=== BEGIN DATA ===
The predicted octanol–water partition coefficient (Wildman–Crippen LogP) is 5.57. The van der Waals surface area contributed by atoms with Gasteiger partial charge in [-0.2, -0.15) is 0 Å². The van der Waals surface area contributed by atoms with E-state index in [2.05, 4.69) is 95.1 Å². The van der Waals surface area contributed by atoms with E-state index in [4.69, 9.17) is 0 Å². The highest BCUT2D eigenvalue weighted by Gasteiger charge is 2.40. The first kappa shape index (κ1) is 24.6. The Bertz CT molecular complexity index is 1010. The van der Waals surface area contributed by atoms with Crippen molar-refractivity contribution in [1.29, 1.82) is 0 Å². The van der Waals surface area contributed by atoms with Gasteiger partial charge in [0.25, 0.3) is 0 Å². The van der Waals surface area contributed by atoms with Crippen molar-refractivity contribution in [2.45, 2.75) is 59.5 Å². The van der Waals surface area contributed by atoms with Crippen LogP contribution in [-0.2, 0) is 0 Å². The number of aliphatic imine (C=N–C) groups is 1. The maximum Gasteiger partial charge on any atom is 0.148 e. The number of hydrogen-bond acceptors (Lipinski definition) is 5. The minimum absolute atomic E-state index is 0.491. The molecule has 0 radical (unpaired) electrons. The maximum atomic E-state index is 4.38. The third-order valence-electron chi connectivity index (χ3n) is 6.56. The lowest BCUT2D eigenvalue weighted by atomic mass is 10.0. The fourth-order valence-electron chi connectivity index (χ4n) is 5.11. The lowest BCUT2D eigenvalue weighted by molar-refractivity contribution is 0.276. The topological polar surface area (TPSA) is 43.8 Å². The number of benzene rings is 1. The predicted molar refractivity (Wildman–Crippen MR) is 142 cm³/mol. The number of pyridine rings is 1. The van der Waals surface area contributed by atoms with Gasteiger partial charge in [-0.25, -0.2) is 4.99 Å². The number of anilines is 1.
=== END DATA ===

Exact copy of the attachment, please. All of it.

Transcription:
The predicted octanol–water partition coefficient (Wildman–Crippen LogP) is 5.57. The van der Waals surface area contributed by atoms with Gasteiger partial charge in [-0.2, -0.15) is 0 Å². The van der Waals surface area contributed by atoms with E-state index in [2.05, 4.69) is 95.1 Å². The van der Waals surface area contributed by atoms with E-state index in [4.69, 9.17) is 0 Å². The highest BCUT2D eigenvalue weighted by Gasteiger charge is 2.40. The first kappa shape index (κ1) is 24.6. The Bertz CT molecular complexity index is 1010. The van der Waals surface area contributed by atoms with Crippen molar-refractivity contribution in [1.29, 1.82) is 0 Å². The van der Waals surface area contributed by atoms with Gasteiger partial charge in [0.25, 0.3) is 0 Å². The van der Waals surface area contributed by atoms with Crippen molar-refractivity contribution in [2.45, 2.75) is 59.5 Å². The van der Waals surface area contributed by atoms with Crippen LogP contribution in [-0.2, 0) is 0 Å². The number of aliphatic imine (C=N–C) groups is 1. The maximum Gasteiger partial charge on any atom is 0.148 e. The number of hydrogen-bond acceptors (Lipinski definition) is 5. The minimum absolute atomic E-state index is 0.491. The molecule has 0 radical (unpaired) electrons. The maximum atomic E-state index is 4.38. The third-order valence-electron chi connectivity index (χ3n) is 6.56. The lowest BCUT2D eigenvalue weighted by atomic mass is 10.0. The fourth-order valence-electron chi connectivity index (χ4n) is 5.11. The lowest BCUT2D eigenvalue weighted by molar-refractivity contribution is 0.276. The topological polar surface area (TPSA) is 43.8 Å². The number of benzene rings is 1. The predicted molar refractivity (Wildman–Crippen MR) is 142 cm³/mol. The number of pyridine rings is 1. The van der Waals surface area contributed by atoms with Gasteiger partial charge in [-0.25, -0.2) is 4.99 Å². The number of anilines is 1.